But just when the film threatens to float off into dizzying catatonia, Corman splashes cold water on the audience, as in a running police getaway (like many of the events here, potentially imagined) that’s realized with enough flicker-frame mayhem and unruly urban movement to evoke Maria Menken’s Go! Go! Go! Other insights are admittedly extricable from what the film is aiming to accomplish. Tawdry sets built of shiny paper products and littered with rainbow knickknacks, for instance, don’t suggest otherworldly realms so much as birthday parties for the children of hippies, but there’s still a jolt to be had in seeing such gaudy art direction presented with conviction.
Similarly, it’s hard to imagine anything more illustrative of the ’60s countercultural zeitgeist than the film’s belief in the spiritual and psychological utility of the drug experience. In repeatedly imagining hauntings by Sally, her doppelgangers, and various seductresses he encounters prior to putting tab to tongue (Salli Sachse’s blond waitress is an enduring mental temptation), Paul undergoes a tortuous self-therapy, the result of which is left ambiguous by the filmmakers, but which nonetheless wrestles him from his midlife ennui. Irresponsibly romantic as this vision of tripping out may be, it charges the film with a genuine artistic faith missing from some of the more self-serving noodlings delivered by this same New Hollywood bunch as their egos inflated in the subsequent years.
It’s hard to ascertain the degree to which Roger Corman intended to bury the dialogue in favor of the roaring score by the Electric Flag (easy artistic justifications could be made, after all), but shoddy mixing is immediately noticeable on this Blu-ray. Initial discussions between Peter Fonda and Bruce Dern about the logistics of the drug trip require some straining to be comprehended, and that’s with minimal background sound; when the music’s present, as in the credit sequence, voices are barely audible. In any case, the predominance of Electric Flag in the mix makes The Trip feel more like a concert film than a dramatic narrative, which Corman and company would probably sanction. The molten, kaleidoscopic visuals are the main draw anyway, and Olive Films did a bang-up job pumping saturation and uncanny clarity into both the landscapes of coastal California and of Paul’s mind.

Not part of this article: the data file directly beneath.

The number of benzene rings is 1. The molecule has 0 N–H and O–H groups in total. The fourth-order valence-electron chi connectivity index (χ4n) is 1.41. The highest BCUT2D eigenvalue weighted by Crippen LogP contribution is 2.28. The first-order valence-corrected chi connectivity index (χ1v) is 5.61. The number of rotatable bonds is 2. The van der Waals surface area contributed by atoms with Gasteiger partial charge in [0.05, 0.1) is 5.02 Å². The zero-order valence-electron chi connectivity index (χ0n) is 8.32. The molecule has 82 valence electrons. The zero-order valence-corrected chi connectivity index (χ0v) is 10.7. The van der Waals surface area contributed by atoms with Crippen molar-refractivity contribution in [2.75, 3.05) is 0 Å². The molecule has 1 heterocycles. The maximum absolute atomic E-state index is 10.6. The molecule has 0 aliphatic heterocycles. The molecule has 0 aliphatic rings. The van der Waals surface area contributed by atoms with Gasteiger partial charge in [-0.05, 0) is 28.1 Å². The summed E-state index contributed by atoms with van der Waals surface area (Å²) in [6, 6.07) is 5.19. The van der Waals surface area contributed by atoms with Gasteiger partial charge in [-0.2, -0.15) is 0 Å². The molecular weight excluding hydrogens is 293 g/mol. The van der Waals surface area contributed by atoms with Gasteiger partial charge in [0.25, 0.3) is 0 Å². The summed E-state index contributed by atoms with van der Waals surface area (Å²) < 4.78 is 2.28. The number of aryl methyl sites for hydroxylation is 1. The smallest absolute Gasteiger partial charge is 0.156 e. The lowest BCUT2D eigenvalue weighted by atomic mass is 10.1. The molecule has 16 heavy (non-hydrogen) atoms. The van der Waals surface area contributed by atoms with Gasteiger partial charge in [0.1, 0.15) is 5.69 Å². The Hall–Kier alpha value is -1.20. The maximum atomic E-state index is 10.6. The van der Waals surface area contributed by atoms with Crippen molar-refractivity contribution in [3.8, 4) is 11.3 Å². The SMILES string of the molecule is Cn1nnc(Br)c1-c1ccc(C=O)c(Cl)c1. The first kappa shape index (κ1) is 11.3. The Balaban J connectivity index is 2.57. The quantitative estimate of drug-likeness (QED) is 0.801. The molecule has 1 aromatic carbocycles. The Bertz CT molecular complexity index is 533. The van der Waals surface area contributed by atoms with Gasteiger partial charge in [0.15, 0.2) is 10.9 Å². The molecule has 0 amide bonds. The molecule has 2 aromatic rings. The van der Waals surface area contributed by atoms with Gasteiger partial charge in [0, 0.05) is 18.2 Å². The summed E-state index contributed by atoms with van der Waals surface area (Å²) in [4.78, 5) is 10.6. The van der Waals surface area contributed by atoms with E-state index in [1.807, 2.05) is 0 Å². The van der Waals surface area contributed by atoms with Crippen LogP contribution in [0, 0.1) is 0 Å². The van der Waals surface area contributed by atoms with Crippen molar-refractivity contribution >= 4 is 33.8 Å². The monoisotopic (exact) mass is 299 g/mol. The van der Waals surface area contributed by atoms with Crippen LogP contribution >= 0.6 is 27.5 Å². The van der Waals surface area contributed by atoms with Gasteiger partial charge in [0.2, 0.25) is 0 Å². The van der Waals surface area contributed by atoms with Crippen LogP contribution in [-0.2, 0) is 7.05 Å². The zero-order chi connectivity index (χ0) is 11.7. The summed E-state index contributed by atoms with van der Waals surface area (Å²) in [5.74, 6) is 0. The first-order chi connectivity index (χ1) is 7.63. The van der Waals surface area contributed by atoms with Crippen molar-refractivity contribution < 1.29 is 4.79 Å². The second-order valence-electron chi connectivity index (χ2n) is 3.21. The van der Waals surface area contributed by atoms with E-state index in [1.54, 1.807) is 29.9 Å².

All that’s included is an original trailer, cut to the voice of Peter Fonda (and some others inexplicably weaving in and out) asserting that The Trip will be an important, talked-about film, and that it will "blow your mind." The spot is heavy on psychedelics and light on plot, suggesting the filmmakers had a good idea about what they were really selling.
Olive Films’s lackluster presentation of Roger Corman’s alternately groovy and goofy LSD drama The Trip seems to take a cue from the hallucinogenic drug experience: No distractions, just the main course.